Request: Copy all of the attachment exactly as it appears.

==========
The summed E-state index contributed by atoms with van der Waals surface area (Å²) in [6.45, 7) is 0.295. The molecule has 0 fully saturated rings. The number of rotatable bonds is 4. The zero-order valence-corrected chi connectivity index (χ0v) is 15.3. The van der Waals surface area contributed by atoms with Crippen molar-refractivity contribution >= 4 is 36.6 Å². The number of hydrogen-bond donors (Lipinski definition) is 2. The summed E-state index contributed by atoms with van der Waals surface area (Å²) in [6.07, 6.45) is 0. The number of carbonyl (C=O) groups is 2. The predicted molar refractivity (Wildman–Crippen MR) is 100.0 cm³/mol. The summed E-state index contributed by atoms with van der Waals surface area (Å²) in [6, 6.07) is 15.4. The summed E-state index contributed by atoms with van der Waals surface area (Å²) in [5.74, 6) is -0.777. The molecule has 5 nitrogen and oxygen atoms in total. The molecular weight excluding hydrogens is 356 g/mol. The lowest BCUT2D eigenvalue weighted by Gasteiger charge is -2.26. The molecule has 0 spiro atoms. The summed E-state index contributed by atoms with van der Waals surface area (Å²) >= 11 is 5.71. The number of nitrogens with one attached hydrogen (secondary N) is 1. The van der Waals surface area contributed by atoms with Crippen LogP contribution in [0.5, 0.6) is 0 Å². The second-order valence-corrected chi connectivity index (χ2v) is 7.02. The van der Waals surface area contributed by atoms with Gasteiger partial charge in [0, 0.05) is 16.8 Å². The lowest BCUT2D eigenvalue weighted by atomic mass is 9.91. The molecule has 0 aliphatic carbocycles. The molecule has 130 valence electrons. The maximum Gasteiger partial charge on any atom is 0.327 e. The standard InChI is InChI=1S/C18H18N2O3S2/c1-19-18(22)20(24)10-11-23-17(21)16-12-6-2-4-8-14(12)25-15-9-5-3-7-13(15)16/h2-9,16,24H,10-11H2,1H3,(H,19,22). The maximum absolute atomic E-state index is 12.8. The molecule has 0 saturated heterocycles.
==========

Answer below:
The summed E-state index contributed by atoms with van der Waals surface area (Å²) in [6.45, 7) is 0.295. The molecule has 0 fully saturated rings. The number of rotatable bonds is 4. The zero-order valence-corrected chi connectivity index (χ0v) is 15.3. The van der Waals surface area contributed by atoms with Crippen molar-refractivity contribution >= 4 is 36.6 Å². The number of hydrogen-bond donors (Lipinski definition) is 2. The summed E-state index contributed by atoms with van der Waals surface area (Å²) in [6.07, 6.45) is 0. The number of carbonyl (C=O) groups is 2. The predicted molar refractivity (Wildman–Crippen MR) is 100.0 cm³/mol. The summed E-state index contributed by atoms with van der Waals surface area (Å²) in [6, 6.07) is 15.4. The summed E-state index contributed by atoms with van der Waals surface area (Å²) in [5.74, 6) is -0.777. The molecule has 5 nitrogen and oxygen atoms in total. The molecular weight excluding hydrogens is 356 g/mol. The lowest BCUT2D eigenvalue weighted by Gasteiger charge is -2.26. The molecule has 0 spiro atoms. The summed E-state index contributed by atoms with van der Waals surface area (Å²) >= 11 is 5.71. The number of nitrogens with one attached hydrogen (secondary N) is 1. The van der Waals surface area contributed by atoms with Crippen LogP contribution in [0.5, 0.6) is 0 Å². The second-order valence-corrected chi connectivity index (χ2v) is 7.02. The van der Waals surface area contributed by atoms with Gasteiger partial charge in [0, 0.05) is 16.8 Å². The lowest BCUT2D eigenvalue weighted by atomic mass is 9.91. The molecule has 0 aliphatic carbocycles. The molecule has 130 valence electrons. The maximum Gasteiger partial charge on any atom is 0.327 e. The standard InChI is InChI=1S/C18H18N2O3S2/c1-19-18(22)20(24)10-11-23-17(21)16-12-6-2-4-8-14(12)25-15-9-5-3-7-13(15)16/h2-9,16,24H,10-11H2,1H3,(H,19,22). The maximum absolute atomic E-state index is 12.8. The molecule has 0 saturated heterocycles.